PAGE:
A combined femtosecond Kerr gated time-resolved fluorescence (fs-KTRF) and picosecond Kerr gated time-resolved resonance Raman (ps-KTR3) study is reported for two p-hydroxyphenacyl (pHP) caged phototriggers, HPDP and HPA, in neat acetonitrile and water/acetonitrile (1:1 by volume) solvents. Fs-KTRF spectroscopy was employed to characterize the spectral properties and dynamics of the singlet excited states, and the ps-KTR3was used to monitor the formation and subsequent reaction of triplet state. These results provide important evidence for elucidation of the initial steps for the pHP deprotection mechanism. An improved fs-KTRF setup was developed to extend its detectable spectral range down to the 270 nm UV region while still covering the visible region up to 600 nm. This combined with the advantage of KTRF in directly monitoring the temporal evolution of the overall fluorescence profile enables the first time-resolved observation of dual fluorescence for pHP phototriggers upon 267 nm excitation. The two emitting components were assigned to originate from the1ππ * (S3) and1nπ * (S1) states, respectively. This was based on the lifetime, the spectral location, and how these varied with the type of solvent. By correlating the dynamics of the singlet decay with the triplet formation, a direct1nπ* →3π * ISC mechanism was found for these compounds with the ISC rate estimated to be ∼5 × 1011s-1in both solvent systems. These photophysical processes were found to be little affected by the kind of leaving group indicating the common local pHP chromophore is largely responsible for the fluorescence and relevant deactivation processes. The triplet lifetime was found to be ∼420 and 2130 ps for HPDP and HPA, respectively, in the mixed solvent compared to 150 and 137 ns, respectively, in neat MeCN. The solvent and leaving group dependent quenching of the triplet is believed to be associated with the pHP deprotection photochemistry and indicates that the triplet is the reactive precursor for pHP photorelease reactions for the compounds examined in this study.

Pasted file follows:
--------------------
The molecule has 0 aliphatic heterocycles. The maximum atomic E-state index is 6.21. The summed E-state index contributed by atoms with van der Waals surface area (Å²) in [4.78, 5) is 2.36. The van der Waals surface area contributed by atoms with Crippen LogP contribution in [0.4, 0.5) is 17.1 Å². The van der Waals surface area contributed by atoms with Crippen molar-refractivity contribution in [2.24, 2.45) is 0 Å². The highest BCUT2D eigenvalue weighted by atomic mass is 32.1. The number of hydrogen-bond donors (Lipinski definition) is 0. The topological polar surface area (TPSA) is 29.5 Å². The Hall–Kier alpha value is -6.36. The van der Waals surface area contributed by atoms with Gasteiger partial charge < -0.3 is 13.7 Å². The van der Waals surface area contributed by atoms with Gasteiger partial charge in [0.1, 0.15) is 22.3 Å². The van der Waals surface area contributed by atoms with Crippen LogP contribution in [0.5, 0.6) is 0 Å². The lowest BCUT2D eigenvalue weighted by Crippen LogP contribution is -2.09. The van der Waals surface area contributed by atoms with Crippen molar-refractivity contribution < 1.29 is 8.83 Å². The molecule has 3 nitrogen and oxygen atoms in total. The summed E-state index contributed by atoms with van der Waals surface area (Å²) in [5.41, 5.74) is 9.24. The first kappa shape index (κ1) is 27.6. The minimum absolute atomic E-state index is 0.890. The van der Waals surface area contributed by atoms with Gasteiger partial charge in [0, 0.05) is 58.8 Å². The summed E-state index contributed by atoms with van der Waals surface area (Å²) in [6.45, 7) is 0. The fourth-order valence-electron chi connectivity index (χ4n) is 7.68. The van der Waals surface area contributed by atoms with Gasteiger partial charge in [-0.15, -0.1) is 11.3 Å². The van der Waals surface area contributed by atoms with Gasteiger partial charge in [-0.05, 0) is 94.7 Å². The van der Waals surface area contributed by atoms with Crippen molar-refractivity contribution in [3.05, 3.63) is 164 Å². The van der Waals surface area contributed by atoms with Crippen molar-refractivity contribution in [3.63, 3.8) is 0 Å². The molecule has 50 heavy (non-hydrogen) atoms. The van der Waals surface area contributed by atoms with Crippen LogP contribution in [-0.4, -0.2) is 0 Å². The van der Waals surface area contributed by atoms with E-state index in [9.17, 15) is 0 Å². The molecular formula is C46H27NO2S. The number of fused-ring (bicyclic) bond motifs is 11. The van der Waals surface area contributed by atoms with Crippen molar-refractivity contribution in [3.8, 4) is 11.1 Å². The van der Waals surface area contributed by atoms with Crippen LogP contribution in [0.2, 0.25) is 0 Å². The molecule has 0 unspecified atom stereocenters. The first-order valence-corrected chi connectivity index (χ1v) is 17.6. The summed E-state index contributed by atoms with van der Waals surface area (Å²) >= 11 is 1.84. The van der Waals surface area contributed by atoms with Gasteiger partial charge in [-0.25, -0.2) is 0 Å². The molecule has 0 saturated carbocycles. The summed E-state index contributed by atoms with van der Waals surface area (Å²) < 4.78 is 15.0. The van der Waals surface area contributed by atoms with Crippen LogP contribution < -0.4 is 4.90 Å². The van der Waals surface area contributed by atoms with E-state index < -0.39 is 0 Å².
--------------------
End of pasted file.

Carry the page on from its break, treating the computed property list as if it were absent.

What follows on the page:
ASJC Scopus subject areas
- Colloid and Surface Chemistry